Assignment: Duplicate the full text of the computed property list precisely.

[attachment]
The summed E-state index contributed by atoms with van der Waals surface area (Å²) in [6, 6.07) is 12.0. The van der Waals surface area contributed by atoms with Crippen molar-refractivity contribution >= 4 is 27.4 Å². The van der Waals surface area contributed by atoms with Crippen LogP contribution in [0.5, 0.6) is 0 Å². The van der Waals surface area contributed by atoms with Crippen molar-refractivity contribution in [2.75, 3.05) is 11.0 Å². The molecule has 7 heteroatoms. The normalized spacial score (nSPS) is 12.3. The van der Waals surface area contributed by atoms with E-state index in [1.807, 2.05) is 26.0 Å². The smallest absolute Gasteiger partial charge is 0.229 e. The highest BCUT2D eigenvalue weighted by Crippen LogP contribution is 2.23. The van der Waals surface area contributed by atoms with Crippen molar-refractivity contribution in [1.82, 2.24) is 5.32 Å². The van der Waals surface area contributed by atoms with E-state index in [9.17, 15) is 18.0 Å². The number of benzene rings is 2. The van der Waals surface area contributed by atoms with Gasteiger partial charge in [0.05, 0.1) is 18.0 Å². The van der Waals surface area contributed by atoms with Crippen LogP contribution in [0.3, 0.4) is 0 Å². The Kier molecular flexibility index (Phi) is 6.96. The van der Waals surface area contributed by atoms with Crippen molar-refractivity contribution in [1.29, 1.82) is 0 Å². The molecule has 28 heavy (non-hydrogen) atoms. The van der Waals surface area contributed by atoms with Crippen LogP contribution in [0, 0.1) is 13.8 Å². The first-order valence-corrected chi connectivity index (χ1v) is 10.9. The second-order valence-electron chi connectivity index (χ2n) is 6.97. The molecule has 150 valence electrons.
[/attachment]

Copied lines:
The summed E-state index contributed by atoms with van der Waals surface area (Å²) in [6, 6.07) is 12.0. The van der Waals surface area contributed by atoms with Crippen molar-refractivity contribution >= 4 is 27.4 Å². The van der Waals surface area contributed by atoms with Crippen LogP contribution in [0.5, 0.6) is 0 Å². The van der Waals surface area contributed by atoms with Crippen molar-refractivity contribution in [2.75, 3.05) is 11.0 Å². The molecule has 7 heteroatoms. The normalized spacial score (nSPS) is 12.3. The van der Waals surface area contributed by atoms with E-state index in [1.807, 2.05) is 26.0 Å². The smallest absolute Gasteiger partial charge is 0.229 e. The highest BCUT2D eigenvalue weighted by Crippen LogP contribution is 2.23. The van der Waals surface area contributed by atoms with Crippen molar-refractivity contribution in [1.82, 2.24) is 5.32 Å². The van der Waals surface area contributed by atoms with E-state index in [9.17, 15) is 18.0 Å². The number of benzene rings is 2. The van der Waals surface area contributed by atoms with Gasteiger partial charge in [0.05, 0.1) is 18.0 Å². The van der Waals surface area contributed by atoms with Crippen LogP contribution in [0.3, 0.4) is 0 Å². The Kier molecular flexibility index (Phi) is 6.96. The van der Waals surface area contributed by atoms with Crippen molar-refractivity contribution in [1.29, 1.82) is 0 Å². The molecule has 28 heavy (non-hydrogen) atoms. The van der Waals surface area contributed by atoms with Crippen LogP contribution in [0, 0.1) is 13.8 Å². The first-order valence-corrected chi connectivity index (χ1v) is 10.9. The second-order valence-electron chi connectivity index (χ2n) is 6.97. The molecule has 150 valence electrons.